When people think of iguanas they think tropical climates, palm trees, and humidity – snow and freezing temperatures are rarely mentioned.
The exception is when a huge storm hits usually warm climates and brings unexpectedly cold temperatures.The cold temperatures in Florida this week have caused iguanas to freeze and fall from trees.
That's right, it's practically snowing iguanas.
They may not actually be dead though. Iguanas are coldblooded animals. When the temperature falls below 50 degrees, they become sluggish. When it falls below 40, they become immobile. That's why they start falling out of trees.
That does not necessarily mean they are dead. If the sun reaches them, they will most likely warm up and start moving again.
Iguanas are not the only animals being affected.
There are also reports of sea turtles off the coasts of Texas and Florida that are "cold stunned." A cold stunned sea turtle is one that has become hypothermic due to cold weather, according to the National Park Service.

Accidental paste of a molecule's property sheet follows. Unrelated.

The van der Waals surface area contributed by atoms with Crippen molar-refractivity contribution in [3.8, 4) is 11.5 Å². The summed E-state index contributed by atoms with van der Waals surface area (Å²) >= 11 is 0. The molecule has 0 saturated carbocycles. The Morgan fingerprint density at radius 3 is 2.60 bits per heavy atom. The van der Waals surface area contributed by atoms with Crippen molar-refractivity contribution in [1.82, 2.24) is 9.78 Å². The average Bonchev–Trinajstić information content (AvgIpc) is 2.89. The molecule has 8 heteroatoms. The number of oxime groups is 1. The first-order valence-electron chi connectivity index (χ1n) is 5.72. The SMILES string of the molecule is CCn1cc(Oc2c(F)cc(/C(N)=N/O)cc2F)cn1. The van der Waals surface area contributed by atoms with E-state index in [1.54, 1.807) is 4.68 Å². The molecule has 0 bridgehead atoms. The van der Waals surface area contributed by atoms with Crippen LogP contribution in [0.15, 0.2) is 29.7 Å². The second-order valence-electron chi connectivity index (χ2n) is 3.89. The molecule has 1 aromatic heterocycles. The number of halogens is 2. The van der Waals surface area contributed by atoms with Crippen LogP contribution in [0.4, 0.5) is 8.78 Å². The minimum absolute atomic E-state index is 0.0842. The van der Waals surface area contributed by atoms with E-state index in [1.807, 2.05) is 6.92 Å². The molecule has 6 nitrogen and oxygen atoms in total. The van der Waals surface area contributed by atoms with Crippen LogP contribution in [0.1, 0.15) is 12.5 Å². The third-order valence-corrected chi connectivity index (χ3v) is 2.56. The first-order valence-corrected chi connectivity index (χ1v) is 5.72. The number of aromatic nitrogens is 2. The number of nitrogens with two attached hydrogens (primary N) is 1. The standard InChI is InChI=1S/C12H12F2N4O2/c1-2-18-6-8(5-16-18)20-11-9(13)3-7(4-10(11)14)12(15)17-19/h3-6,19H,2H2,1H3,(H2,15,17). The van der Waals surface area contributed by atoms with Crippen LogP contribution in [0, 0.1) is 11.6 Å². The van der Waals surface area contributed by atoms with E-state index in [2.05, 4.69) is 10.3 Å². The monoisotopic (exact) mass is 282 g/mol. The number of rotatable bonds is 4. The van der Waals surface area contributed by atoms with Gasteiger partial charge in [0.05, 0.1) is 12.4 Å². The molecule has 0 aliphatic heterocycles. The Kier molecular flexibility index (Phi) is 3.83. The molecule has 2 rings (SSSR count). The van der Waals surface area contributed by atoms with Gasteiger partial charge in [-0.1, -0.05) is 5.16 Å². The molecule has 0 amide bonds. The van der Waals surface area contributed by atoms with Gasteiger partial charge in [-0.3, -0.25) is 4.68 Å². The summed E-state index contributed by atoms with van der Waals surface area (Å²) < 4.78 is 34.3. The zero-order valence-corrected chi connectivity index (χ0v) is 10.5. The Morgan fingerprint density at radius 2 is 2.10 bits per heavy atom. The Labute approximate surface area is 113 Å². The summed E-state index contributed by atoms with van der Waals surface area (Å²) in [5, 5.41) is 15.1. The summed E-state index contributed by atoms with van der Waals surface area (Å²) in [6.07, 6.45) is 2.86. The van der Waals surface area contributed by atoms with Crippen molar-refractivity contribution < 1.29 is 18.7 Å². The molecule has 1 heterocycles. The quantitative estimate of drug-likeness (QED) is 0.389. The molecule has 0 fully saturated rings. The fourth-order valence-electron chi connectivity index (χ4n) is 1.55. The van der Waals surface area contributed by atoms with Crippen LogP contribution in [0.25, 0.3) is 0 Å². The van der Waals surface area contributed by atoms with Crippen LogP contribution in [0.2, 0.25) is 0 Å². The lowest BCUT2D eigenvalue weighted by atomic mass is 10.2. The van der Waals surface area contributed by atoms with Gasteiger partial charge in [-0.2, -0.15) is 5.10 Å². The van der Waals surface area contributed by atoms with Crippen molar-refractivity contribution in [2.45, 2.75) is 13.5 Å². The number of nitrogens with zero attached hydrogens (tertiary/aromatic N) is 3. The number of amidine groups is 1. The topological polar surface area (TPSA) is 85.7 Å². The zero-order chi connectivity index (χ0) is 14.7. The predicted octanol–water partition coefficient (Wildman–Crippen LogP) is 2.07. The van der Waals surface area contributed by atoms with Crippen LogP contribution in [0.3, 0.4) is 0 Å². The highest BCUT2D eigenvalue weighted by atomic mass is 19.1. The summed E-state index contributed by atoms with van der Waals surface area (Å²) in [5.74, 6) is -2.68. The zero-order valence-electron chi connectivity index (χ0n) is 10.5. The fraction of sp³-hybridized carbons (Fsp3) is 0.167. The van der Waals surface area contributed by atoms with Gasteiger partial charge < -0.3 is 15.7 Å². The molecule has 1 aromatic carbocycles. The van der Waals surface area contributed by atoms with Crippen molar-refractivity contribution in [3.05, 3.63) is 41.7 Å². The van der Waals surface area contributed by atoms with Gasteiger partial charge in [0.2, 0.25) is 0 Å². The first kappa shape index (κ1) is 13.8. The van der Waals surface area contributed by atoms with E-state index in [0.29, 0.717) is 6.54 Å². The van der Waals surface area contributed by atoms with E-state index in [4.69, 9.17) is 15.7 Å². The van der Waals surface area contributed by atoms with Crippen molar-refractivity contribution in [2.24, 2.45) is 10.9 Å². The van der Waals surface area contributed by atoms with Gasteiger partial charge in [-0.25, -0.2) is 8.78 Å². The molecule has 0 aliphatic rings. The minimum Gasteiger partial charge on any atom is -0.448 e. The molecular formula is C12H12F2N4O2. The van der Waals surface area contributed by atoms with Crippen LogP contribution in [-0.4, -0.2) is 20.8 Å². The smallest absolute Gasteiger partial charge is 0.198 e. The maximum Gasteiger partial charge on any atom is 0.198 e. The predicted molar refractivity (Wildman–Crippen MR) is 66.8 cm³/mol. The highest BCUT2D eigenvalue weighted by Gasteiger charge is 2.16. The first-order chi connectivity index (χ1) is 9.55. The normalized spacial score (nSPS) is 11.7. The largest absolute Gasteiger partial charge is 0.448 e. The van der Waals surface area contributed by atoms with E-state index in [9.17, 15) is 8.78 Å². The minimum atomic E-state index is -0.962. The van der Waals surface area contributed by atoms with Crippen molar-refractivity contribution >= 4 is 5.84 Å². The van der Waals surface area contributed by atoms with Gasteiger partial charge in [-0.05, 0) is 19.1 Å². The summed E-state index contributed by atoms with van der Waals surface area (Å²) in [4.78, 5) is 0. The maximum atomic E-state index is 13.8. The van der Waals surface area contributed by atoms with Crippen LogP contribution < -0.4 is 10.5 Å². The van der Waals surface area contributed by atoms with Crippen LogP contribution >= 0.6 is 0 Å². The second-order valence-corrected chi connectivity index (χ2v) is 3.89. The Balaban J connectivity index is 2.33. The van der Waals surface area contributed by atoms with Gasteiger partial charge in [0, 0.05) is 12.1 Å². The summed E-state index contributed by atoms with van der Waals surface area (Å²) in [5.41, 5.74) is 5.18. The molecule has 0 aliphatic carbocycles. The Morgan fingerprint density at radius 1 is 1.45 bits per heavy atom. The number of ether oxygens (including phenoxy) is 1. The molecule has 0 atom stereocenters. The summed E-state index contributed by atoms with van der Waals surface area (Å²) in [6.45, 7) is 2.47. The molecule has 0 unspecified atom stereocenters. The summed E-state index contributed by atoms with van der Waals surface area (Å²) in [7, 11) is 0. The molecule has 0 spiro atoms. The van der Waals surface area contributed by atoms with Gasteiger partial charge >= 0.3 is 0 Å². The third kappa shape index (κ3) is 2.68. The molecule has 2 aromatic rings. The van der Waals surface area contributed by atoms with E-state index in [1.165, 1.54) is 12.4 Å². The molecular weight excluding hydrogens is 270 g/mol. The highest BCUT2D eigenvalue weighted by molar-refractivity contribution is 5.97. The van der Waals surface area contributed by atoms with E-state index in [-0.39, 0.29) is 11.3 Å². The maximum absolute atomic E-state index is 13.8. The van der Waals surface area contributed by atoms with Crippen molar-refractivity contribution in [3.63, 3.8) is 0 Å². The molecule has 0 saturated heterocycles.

According to SeaTurtles.org, nearly 1,000 turtles have washed up on Texas coast so far.
— TX Parks & Wildlife (@TPWDnews) January 4, 2018
When the bay water in Florida gets too cold sea turtles freeze and float. My grandma and some of her buddies went and rescued some of them. How cute is this pic.twitter.com/7caDP9CH2h
— Kathryn Doss (@katdoss3) January 4, 2018
On the Texas coast, #seaturtles are washing up on the beach due to cold weather. Nearly 1,000 cold stunned sea turtles have been rescued in the past month. Find a stranded sea turtle? Call 1-866-TURTLE-5. https://t.co/RjElsoZmcc pic.twitter.com/xOVS84kxnR
— TIRN (@SeaTurtles_org) January 4, 2018